I cry; the fist of the cruel! It teases. Would I not say?

There is no one who knows my affliction, none I trust;
For what should I cry, laugh, die, and live today?

I and this faith; the grief of my failure, and this wishfulness;
I cannot do anything; and the words of affection, if only I could say.

O my heart, there was spring and there was this season of comfort.
But I cannot fly anymore. I want to know to whom should I say ...

Though I am quiet and cannot remember any song,
Yet all the time, something stirs in my heart that I should say.

Ah, remember the good day when this cage was broken;
That loneliness is gone, my delight, I sing the cares away.

I am a frail stick that trembles in air each time;
An Afghan daughter who can say wherever she needs to say.

Ghazal

Translated by Khizra Aslam

It is night and these words come to me
By the call of my voice words come to me

What fire blazes in me, what water do I get?
From my body, the fragrance of my soul comes to me

I do not know from where these great words come
The fresh breeze takes loneliness away from me

That from the clouds of light comes this light
That there is no other wish that comes to me

The cry of my heart sparkles like a star
And the bird of my flight touches the sky

My madness can be found in his book
O do not say no, my master, O look once at me

It is like the day of judgment
Like doomsday my silence comes at me

I am happy that the giver gives me silk
And all night, all along these verses come to me

Nazm

Translated by Khizra Aslam

O the one who hides in the mountain of unfamiliarity!
O you that sleep in the quietness of the pearl.
O who remains in the memories!
Bring the memories of transparent water.
In a river like forgetfulness, my mind is full of dust.
The voice that comes from the mountain makes me think
That from the one who destroys, how can you get your golden string?
That the storm of cruelty affects the faith.
How can you get the comfort of a moon from a silver leaf?
There is no death after this!
If the river stops to flow,
And if the clouds open a way to your heart,
And yes, if the daughter of the moon blesses you with her smiles.
If the mountains become soft, greenery grows,
Fruit grows.
And one was kind, from all the unkind.
Will the sun rise?
Will the memories rise with it too?
Those memories that are hidden from our eyes
And while frightened from the flood and the rain of cruelness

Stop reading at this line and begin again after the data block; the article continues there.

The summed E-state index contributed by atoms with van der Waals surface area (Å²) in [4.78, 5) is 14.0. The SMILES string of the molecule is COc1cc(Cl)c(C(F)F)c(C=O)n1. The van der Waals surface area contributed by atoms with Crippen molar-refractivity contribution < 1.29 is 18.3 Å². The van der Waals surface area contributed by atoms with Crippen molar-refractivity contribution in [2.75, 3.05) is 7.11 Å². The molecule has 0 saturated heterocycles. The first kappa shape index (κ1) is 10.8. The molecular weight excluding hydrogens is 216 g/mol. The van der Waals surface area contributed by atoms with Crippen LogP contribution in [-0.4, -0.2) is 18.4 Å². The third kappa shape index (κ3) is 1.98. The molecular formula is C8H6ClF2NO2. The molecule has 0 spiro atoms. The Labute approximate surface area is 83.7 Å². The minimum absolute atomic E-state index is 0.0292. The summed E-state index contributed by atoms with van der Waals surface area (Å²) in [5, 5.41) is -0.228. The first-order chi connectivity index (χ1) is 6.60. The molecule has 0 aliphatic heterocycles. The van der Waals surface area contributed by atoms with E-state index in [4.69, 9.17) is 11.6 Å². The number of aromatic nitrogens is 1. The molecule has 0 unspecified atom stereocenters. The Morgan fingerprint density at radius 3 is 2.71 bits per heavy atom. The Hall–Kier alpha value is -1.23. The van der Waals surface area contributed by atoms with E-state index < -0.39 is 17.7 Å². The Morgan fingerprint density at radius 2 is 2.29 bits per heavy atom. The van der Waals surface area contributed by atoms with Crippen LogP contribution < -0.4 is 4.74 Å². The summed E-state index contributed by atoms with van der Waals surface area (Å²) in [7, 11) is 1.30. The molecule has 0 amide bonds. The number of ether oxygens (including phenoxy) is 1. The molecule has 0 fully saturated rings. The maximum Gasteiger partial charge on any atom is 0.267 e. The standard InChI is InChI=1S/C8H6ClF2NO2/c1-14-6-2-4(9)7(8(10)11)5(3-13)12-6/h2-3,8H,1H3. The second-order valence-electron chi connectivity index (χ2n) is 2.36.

Will the light of hope appear?

Memories of light blue

Translated by David Tayyari

You, exiles of the mountains of oblivion
You, diamonds of your names sleeping in quagmire of silence
You the ones your memories faded, memories of light blue
In the mind of muddy waves of forgotten sea
Where are your clear flowing thoughts?
Where did your peace-marked silver boat moon craft go?
After this death-giving freeze, the sea clams
The clouds, if they clear heart from bitterness
If daughter of moonlight brings kindness, induces smiles
If the mountain softens heart, grows green and
Turns fruitful
One of your names, above the mountain peaks
Will become the sun?
Sunrise of your memories
Memories of light blue
In the eyes of tired-of-flood-water fish and
Scared of rain of darkness
Will it become a sight of hope?

(Translator's Note: "light blue" = "great hopes")

Translators for the poetry of Nadia Anjuyman were arranged by Thomas Fortenberry and Mindfire.

 

 45684874 pashtopoetry

 

Zarlasht Hafeez

Zarlasht Hafeez is a female Pashto poet. She has recently published a collection fo poetry about the events in her homeland. The collection is Waiting for Peace. Pashtos, also known as Pathan, Pakhuns or Afghans are famous for their proud traditions, and poetry has always been an essential expression of their culture.

Here is an extract from her collection.

The sorrow and grief, these black evenings,
Eyes full of tears and times full of sadness,
These burnt hearts, the killing of youths,
These unfulfilled expectations and unmet hopes of brides,
With a hatred for war, I call time and again,
I wait for peace for the grief-stricken Pashtuns.

 

 

Malalai Joya visits a girls school in Farah province in AfghanistanMalalai Joya: The Bravest Woman in Afghanistan

Malalai Joya, at only 30 years of age, has been called “the most famous woman in Afghanistan” and compared to democratic leaders such as Burma’s Aung San Suu Kyi. Born in Afghanistan’s remote Farah Province, she grew up in refugee camps in Iran and Pakistan before returning to Afghanistan as a social activist and a teacher at underground girls’ schools during the Taliban’s reign. In 2003 she was elected to Afghanistan’s constitutional assembly and, two years later, was the youngest person elected to Afghanistan’s new Parliament, a post from which she was suspended in 2007 for her regular denunciation of the country’s warlords and their cronies in government.

Malalai Joya's 2003 historic speech delivered to the Loyta Jirga in Kabul
Visit Malalali Joya's Defense Committee website: http://www.malalaijoya.com
Become a friend and supporter of Malalai Joya at: https://www.facebook.com/joya.malalai

Learn More about Malalai Joya